Posts Tagged ‘Gladys Gooding’

The Organist

March 1, 2018

Gladys at the organ

Gladys Gooding from FindĀ  Grave

One of the glories of sports in general and of baseball in particular is the sounds that go with the game. Think about the “crack” of the bat, the “roar” of the crowd. Another sound that frequently goes with the game is music. Some of it is the special song done for a particular player as he comes to bat. Sometimes it’s the “Jeopardy” theme as the visiting manager takes the stroll to the mound. And in big league parks there’s the organ. Easily the most famous baseball organist was Gladys Gooding.

Gladys Gooding was born in 1893 in Missouri. She learned to play music, had a brief marriage, children, and a divorce. The latter was unusual in early 20th Century America so she had to find her own way. That way led her to New York and the silent movies. She wasn’t an actress, but even silent movies required sound. The in-house soundtracks for movies could be quite elaborate. You can pick up a silent like “The Battleship Potemkin” and watch it today. If you do, make sure you notice there’s a soundtrack that goes with it. It’s all music and someone had to play it in the theaters. Gladys Gooding found a profession as the organist at a movie house in New York.

It got her noticed. There was the Chautauqua circuit, there were concerts, there were various musical concerts. I’m unsure whether she ever made it to Carnegie Hall or not, but the crowds thought she was good and she became, in her circle, quite famous.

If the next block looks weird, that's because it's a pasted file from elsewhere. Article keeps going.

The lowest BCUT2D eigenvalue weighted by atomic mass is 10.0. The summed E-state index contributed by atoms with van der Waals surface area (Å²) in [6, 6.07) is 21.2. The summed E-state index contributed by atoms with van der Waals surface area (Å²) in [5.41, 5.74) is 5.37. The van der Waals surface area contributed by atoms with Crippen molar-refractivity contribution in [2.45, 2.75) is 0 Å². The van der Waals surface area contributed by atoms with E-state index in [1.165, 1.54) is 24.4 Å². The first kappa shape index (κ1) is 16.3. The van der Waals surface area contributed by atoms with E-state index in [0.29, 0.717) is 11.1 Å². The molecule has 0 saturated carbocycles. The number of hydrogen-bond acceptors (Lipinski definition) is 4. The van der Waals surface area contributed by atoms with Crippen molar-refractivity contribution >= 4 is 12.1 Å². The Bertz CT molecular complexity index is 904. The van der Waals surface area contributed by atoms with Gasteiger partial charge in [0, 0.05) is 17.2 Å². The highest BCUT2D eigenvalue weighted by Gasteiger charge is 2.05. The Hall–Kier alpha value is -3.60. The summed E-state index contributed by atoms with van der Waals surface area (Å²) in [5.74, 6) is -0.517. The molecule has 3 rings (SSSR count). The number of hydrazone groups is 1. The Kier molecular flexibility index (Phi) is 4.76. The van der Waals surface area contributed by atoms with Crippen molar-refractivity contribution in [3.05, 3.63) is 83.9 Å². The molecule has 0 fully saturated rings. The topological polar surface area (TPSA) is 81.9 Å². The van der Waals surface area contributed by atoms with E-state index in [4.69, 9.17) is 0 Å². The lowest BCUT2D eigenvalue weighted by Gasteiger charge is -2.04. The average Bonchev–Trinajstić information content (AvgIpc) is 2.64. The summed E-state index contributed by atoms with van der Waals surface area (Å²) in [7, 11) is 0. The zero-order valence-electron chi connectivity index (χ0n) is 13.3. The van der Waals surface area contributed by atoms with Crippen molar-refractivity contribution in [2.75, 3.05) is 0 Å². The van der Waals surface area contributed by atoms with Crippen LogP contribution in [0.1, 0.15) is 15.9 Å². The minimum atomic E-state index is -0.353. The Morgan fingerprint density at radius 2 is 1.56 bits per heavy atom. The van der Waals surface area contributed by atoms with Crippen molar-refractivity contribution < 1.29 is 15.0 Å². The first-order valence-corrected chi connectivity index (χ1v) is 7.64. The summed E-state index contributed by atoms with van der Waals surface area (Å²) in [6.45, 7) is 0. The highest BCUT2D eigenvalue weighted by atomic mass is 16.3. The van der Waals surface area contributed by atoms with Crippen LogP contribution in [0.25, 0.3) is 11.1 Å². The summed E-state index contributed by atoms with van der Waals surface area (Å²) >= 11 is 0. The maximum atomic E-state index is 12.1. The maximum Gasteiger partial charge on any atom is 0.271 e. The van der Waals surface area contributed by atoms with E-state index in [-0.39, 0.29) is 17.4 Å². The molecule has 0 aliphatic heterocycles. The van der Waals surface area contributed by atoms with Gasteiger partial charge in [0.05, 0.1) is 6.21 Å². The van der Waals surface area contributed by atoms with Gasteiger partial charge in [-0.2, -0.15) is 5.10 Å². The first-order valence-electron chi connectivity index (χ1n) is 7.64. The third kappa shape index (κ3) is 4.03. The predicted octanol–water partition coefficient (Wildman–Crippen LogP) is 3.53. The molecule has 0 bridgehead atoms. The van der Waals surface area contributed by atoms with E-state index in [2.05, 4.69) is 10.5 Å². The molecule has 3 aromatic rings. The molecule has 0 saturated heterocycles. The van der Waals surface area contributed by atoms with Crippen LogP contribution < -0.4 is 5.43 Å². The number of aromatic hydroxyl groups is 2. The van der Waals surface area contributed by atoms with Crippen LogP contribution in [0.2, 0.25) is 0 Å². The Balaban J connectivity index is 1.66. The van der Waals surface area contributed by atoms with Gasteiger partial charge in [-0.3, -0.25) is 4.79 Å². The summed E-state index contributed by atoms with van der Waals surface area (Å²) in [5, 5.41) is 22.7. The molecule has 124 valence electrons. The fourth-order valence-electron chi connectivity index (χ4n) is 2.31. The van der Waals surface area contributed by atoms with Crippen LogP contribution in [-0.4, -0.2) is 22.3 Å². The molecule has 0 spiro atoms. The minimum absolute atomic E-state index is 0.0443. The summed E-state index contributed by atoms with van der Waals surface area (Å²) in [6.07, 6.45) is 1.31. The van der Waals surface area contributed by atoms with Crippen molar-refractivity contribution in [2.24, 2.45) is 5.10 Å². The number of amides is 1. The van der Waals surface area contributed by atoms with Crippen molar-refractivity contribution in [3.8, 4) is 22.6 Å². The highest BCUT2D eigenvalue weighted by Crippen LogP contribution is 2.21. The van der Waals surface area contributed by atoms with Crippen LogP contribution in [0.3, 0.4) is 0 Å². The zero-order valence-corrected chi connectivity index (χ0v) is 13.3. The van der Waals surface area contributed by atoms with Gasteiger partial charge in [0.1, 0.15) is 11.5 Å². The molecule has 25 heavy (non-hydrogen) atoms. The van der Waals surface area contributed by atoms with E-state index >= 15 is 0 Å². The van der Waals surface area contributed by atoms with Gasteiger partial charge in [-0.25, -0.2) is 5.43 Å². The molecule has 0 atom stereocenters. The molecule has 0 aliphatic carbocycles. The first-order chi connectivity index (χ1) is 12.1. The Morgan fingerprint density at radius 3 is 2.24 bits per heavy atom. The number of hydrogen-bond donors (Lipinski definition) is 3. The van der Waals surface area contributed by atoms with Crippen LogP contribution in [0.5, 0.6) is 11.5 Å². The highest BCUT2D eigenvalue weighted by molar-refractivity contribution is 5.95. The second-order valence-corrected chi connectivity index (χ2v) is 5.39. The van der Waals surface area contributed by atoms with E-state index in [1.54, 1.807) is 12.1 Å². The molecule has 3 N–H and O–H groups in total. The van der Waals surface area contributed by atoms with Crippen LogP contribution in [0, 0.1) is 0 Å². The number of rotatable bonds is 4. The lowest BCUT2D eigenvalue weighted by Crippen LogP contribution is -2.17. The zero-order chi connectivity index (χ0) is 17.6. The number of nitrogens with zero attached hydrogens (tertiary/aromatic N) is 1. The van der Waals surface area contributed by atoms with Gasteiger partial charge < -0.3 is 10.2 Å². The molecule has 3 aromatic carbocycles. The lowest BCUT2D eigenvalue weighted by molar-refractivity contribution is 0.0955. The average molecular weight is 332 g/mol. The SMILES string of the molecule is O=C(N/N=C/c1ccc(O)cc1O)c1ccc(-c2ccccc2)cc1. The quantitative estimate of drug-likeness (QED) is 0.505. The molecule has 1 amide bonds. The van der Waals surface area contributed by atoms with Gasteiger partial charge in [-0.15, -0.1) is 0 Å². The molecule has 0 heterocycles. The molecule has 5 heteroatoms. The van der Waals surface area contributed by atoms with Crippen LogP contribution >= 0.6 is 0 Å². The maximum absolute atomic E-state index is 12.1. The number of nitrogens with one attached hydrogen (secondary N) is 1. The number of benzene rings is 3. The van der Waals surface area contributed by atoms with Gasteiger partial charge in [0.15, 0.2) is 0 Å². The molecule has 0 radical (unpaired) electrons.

In the 1940s it got her a new gig; her most famous. She was hired to play the organ at Ebbets Field. She became something of a celebrity in her own right. Her rendition of the National Anthem became famous. She played “Take Me Out to the Ball Game” during the seventh inning stretch (and at other times), had her own list of numbers she’d play for particular situations (Couldn’t find out if “Charge” was one of them). Her most infamous moment occurred in the 1950s when one of the umpires for the day’s game at Ebbets Field was sick. When only three umps showed up on the field to call the game, Gladys Gooding serenaded them with “Three Blind Mice.” It seems to be the only time an organist was thrown out of a ball game.

She was there when the Dodgers moved away from Brooklyn, playing the organ for the last time at an Ebbets Field game. She also took over the music responsibilities at Madison Square Garden where she played for both the Knickerbocker basketball team and the Rangers hockey squad. That led ultimately to a great trivia question: “Who played for the Dodgers, Knicks, and Rangers?” She also did the National Anthem for a number of major professional boxing matches, including championship bouts. She died in New York in 1963.

Much of this is taken from a short article at the “Find a Grave” website. The article is written by a Barbara Dines Hoffman. Ms. Hoffman also included a picture of Gladys Gooding away from her organ. It’s above. You can also find Gladys Gooding performances on You Tube.